SMEs: Surviving a Pandemic
Jul 07, 2020 | HUNGER
Small and medium-sized businesses have been hardest hit in the current crisis. According to the World Bank, SMEs represent about 90% of businesses and more than 50% of employment worldwide. They are responsible for upto 40% of GDP in emerging economies & significantly contribute to the economic growth and social development of communities they thrive in.
But unfortunately, a post Covid -19 world is presenting its own share of challenges for owners of small businesses. This crisis is particularly hard on them as these organisations do not have enough cash flow to sustain themselves through the coming months with no more than 30% making it longer than 3 months.
In many instances, small units and factories have been forced to close their doors to business during the lockdown, their supply chains have been adversely affected with owners along the value chain struggling to procure raw materials. In cases where the supply chains have been innovative to source product, the need for these products have fallen, driving a wedge between what is being provided for and what is in demand by consumers.
But all is not lost. Measures can be taken as a community to help SMEs ride this wave. A crisis is difficult, yet predictable. Expect cash flow to reduce, leading to layoffs. At this stage, it is critical to help those most vulnerable in the workforce. For instance, when leadership teams take a pay cut for a short time period, it lends predictablity and job security to those that are working within the organisation at a minimum wage. For one things is clear, good talent and a strong workforce are critical ingredients for ensuring organisations rebuild for a post COVID world.
Governments have a vital role to play here too – with a cash-strapped economy and with SMEs most in need of a revenue runway, access to cash flow, relaxing of credit terms for debt financing especially for smaller firms allows businesses to weather this storm. SME’s for their part, can pivot around their product and solution strategy to address market needs that are relevant both in the pandemic as well as after. For example, alcohol manufacturers are re-calibrating their ingredients to provide industrial-grade hand sanitisers for hospitals. Clothing retail stores are repurposing their delivery fleets for getting medicines and supplies to those that need it the most.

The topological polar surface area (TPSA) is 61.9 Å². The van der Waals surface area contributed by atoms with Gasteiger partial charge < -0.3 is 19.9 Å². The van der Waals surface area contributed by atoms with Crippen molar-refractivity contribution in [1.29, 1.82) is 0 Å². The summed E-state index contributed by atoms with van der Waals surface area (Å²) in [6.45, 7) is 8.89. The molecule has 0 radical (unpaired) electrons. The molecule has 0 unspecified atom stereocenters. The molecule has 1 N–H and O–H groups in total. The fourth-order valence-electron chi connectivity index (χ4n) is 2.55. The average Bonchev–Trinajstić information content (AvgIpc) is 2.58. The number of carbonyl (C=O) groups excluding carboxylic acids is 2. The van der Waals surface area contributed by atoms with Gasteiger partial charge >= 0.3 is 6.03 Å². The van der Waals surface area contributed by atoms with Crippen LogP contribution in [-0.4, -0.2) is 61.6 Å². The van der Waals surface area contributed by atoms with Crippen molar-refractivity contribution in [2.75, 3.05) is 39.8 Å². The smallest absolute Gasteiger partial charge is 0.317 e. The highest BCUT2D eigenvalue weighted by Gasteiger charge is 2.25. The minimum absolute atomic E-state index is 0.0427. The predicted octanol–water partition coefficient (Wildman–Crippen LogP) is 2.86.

As a community, we have a vital role to play. Buying local and from independently owned businesses, help generate much needed revenue during this crisis. If we can’t support small businesses, promote favourite local brands on social media. According to Andrei Vasilescu, a digital marketing expert “Today, customer reviews influence more than 95 percent of online customers before they decide to purchase a product”. Instagram for instance, has recently launched a new sticker that gives users the opportunity to help support small businesses on their platform. If communites step up in supporting these creative initiatives, and invest in local SMEs through their buying behaviour, there is a strong chance that SMEs stand a better chance of surviving this pandemic.
Every little helps. It helps our SMEs and in turn, helps build a community that is better prepared to weather this storm.